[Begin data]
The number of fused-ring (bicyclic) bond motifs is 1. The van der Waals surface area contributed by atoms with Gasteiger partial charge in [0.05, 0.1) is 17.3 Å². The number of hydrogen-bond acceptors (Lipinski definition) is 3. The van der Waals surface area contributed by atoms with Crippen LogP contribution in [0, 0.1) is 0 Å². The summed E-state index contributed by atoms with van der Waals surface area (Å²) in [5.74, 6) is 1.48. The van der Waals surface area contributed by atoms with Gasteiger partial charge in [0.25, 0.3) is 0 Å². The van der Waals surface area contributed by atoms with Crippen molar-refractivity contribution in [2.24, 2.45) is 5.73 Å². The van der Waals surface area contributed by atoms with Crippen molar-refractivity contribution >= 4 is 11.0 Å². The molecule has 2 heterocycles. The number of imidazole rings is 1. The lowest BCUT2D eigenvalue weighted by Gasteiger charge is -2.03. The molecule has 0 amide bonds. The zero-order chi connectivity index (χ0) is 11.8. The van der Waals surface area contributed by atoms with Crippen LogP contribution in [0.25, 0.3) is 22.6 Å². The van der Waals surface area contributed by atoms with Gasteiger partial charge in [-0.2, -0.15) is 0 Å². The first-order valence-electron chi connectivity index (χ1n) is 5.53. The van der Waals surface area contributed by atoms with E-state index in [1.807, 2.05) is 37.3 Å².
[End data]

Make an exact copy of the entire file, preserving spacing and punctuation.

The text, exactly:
The number of fused-ring (bicyclic) bond motifs is 1. The van der Waals surface area contributed by atoms with Gasteiger partial charge in [0.05, 0.1) is 17.3 Å². The number of hydrogen-bond acceptors (Lipinski definition) is 3. The van der Waals surface area contributed by atoms with Crippen LogP contribution in [0, 0.1) is 0 Å². The summed E-state index contributed by atoms with van der Waals surface area (Å²) in [5.74, 6) is 1.48. The van der Waals surface area contributed by atoms with Gasteiger partial charge in [0.25, 0.3) is 0 Å². The van der Waals surface area contributed by atoms with Crippen molar-refractivity contribution in [2.24, 2.45) is 5.73 Å². The van der Waals surface area contributed by atoms with Crippen molar-refractivity contribution >= 4 is 11.0 Å². The molecule has 2 heterocycles. The number of imidazole rings is 1. The lowest BCUT2D eigenvalue weighted by Gasteiger charge is -2.03. The molecule has 0 amide bonds. The zero-order chi connectivity index (χ0) is 11.8. The van der Waals surface area contributed by atoms with Crippen LogP contribution in [0.25, 0.3) is 22.6 Å². The van der Waals surface area contributed by atoms with Gasteiger partial charge in [-0.2, -0.15) is 0 Å². The first-order valence-electron chi connectivity index (χ1n) is 5.53. The van der Waals surface area contributed by atoms with E-state index in [1.807, 2.05) is 37.3 Å².